Billy looked after Freddy as he turned and walked away.  He shot a troubled look back to Jives.  "Uh, Jives, please don't tell her that.  For all our sakes."

Jives nodded.  "I won't.  For all our sakes.  Goodbye, Billy."

"So long, Jives," said Billy.  He turned to run after Freddy, who was hiking it down the block.

Jives looked after them for a second and then closed the door.  He had seen that, for some reason, young Freddy was carrying a dinner plate and fork behind his back.  With any luck, they might get to Mary before he did.  He walked towards the hall staircase which led to Mary Batson's bedroom.

He walked as slowly as could be reasonably expected.


Mary, snooping through a copy of a women's wear trade mag and making sketches in a pad of art paper, turned her head when she heard the rapping at her window.

Captain Marvel, Jr. was floating there, in all his blue-and-yellow glory.  He had a plate in his hand.  Captain Marvel, grinning, was floating beside him.  She got up and opened the window.  "What's up, you two?  Come on in before somebody sees you."

"Might not be a good idea, Mary," said Cap.

"Jives is coming upstairs to tell you you'd better not go with us," Junior explained.  "But he hasn't gotten there yet."

"What?"  She looked astonished.  "You mean that Mother doesn't..."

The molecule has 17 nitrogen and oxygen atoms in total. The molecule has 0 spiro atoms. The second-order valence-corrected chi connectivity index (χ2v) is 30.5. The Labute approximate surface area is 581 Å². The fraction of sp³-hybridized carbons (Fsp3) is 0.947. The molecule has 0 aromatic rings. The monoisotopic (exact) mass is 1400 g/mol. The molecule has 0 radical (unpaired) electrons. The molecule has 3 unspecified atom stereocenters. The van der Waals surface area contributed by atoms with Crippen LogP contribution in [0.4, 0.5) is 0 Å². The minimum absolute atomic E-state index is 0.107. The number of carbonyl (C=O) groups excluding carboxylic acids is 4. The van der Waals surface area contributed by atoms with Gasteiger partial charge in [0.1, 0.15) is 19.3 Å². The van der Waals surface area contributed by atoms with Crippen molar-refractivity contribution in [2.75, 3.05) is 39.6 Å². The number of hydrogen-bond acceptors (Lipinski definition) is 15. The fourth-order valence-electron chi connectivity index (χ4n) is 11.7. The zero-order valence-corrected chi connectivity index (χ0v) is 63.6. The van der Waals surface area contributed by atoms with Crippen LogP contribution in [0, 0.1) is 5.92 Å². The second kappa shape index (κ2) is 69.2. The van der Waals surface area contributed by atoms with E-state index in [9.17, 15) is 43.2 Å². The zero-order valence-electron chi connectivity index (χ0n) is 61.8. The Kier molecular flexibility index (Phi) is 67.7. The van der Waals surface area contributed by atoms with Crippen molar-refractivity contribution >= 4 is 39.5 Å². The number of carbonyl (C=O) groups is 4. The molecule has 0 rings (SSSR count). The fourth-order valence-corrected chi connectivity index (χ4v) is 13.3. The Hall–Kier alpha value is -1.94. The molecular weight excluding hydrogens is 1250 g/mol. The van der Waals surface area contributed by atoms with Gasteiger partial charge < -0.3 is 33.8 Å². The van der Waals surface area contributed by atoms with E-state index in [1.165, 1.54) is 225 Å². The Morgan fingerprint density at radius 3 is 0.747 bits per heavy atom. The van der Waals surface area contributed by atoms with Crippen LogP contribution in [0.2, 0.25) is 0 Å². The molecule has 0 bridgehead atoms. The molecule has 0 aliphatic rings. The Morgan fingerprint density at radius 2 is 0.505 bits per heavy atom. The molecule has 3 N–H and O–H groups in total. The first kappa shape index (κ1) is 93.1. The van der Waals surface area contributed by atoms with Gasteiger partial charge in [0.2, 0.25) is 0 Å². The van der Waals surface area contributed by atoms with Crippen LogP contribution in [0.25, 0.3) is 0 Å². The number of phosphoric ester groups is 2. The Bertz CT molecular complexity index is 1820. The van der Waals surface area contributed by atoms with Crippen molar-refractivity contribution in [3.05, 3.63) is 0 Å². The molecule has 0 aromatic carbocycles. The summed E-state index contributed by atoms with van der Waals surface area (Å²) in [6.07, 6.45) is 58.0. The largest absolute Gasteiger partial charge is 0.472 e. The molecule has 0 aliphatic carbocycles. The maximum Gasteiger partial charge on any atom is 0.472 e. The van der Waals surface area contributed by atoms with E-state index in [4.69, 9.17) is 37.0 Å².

"Yeah," said Freddy.  "But this is business, not pleasure.  You coming?"

For answer, Mary said, "Shazam," in a quiet, ladylike voice.

Jives's knock on the door came about the time that the boom of localized thunder was heard through the door.  He was sure Mrs. Bromfield must have heard it, too.  "Miss Mary," he called.  No answer.  But the door wasn't locked.

He pushed it open and noted that the room was empty.  The desk light was still on and Mary's drawing pencil was still placed on the paper which showed her variation of a current wardrobe wonder.  Jives had to admit it looked as though she had talent.

The window was open and a gentle breeze blew the blue curtains away from it.

Sitting on the sill was the dinner plate and fork that young Freeman had been holding.

"Oh, dear," said Jives, as he took the plate and fork in hand.  "Oh, dear me."

He'd have to tell the Madame that he'd been a little late.  But perhaps he could wait until he gave this mealware a good washing.

Despite himself, and his premonitions about the Madame's reaction, he couldn't stifle a smile.


Ibac's booted feet touched the soil of Venus not far from the field where Georgia Sivana hung her scarecrows.  Nobody was around.  He stamped into the main compound some yards away and went into Sivana's big headquarters building.  The double doors opened automatically for him and the robot guards did not fire.  The big boss and some of the others were in the main meeting room.  As he confronted them, a big, ugly grin split his face.